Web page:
’62 storm was harrowing for Brigantine bride-to-be

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BRIGANTINE – Thirteenth Street is the last street on the northernmost tip of the island, only a block long between beach and bayfront. When the storm of ’62 hit, the bay and the ocean met on the narrow thoroughfare, according to Brigantine native Verna Cherry, who now lives in Galloway.

Verna Cherry of Galloway shares photos of the 1962 nor’easter with her grandchildren, Juliet Cherry, 5, and Joey Hawn, 16, a student at Absegami High School Verna Cherry of Galloway shares photos of the 1962 nor’easter with her grandchildren, Juliet Cherry, 5, and Joey Hawn, 16, a student at Absegami High School

On the worst night of the storm, Cherry – who was then Verna Gaus – huddled in her home with her mother and father, Emma and Bill Gaus, and her sister Carol, with no electricity, no phone and only flashlights for illumination. Outside, the wind roared relentlessly, and rising water lapped at the front porch stairs.

“It was eerie, because we had no idea what was going on,” said Cherry. “We didn’t think it was going to be bad – it wasn’t a hurricane – but with the new moon and high tide, it was a combination of things. It was supposed to be a typical nor’easter.”

Though the storm was frightening, the 21 year old had a more pressing concern: On April 28, just a few weeks away, she was supposed to marry her fiancé, Joseph Cherry, at St. Thomas the Apostle Church on the island. At first light, when the family stepped outside, they saw scenes of devastation: rocks and trees tossed around like playthings, a once-sunken well that had been completely unearthed, and small mountains of mud and sand.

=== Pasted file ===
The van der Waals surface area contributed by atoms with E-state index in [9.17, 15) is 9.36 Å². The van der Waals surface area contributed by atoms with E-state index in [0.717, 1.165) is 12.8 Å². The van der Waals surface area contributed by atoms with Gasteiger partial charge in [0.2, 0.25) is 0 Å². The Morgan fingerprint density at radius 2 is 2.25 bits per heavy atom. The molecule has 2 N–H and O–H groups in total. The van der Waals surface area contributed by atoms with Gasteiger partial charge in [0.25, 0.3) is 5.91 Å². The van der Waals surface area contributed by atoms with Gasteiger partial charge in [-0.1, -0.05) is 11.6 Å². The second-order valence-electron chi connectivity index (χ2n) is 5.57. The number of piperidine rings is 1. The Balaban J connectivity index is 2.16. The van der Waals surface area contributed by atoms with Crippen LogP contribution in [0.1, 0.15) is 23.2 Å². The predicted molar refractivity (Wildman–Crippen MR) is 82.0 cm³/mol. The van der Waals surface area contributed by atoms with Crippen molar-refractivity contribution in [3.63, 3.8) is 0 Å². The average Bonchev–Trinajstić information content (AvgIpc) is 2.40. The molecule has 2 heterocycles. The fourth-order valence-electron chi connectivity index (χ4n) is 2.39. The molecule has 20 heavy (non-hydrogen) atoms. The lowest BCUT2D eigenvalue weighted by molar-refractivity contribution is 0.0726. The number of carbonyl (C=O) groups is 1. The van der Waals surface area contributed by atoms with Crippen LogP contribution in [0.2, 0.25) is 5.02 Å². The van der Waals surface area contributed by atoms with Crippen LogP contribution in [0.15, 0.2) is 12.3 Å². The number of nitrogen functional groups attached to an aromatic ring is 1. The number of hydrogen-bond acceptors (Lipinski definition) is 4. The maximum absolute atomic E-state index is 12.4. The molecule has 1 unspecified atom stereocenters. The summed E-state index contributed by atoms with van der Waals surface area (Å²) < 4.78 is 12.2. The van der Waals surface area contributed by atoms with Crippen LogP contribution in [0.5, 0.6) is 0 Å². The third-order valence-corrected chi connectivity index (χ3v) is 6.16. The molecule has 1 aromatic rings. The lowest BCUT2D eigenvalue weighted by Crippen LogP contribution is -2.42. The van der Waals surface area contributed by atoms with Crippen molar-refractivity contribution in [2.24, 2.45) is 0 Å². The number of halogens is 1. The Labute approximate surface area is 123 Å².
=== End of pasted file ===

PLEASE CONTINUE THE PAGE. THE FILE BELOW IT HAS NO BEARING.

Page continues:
“When we ventured into the center of town, it looked like a war zone,” said Cherry, who is now 71. She also watched the Seashore Pier as it broke apart and its pilings washed into the street.

She trudged on foot to a downtown school, where her fiancé picked her up and took her back to his home in Galloway. The church had been undamaged, and a few weeks later, on the day of the wedding, “It was a beautiful sunny day,” said Cherry.

The couple went on to have four daughters, Kathleen, Debbie, Jennifer and Mary Emma, and six grandchildren. Last year, when Hurricane Irene struck, the family was packed and prepared to evacuate, but that storm fizzled out before it hit South Jersey.

Cherry and her husband, Joe, lived together for almost a half-century until his death in 2011. Every once in a while, she takes out the scrapbook of old black-and-white photos of the town after the storm, and remembers the drama of the great nor’easter of 1962.

“It’s hard to believe it’s been 50 years,” she said.


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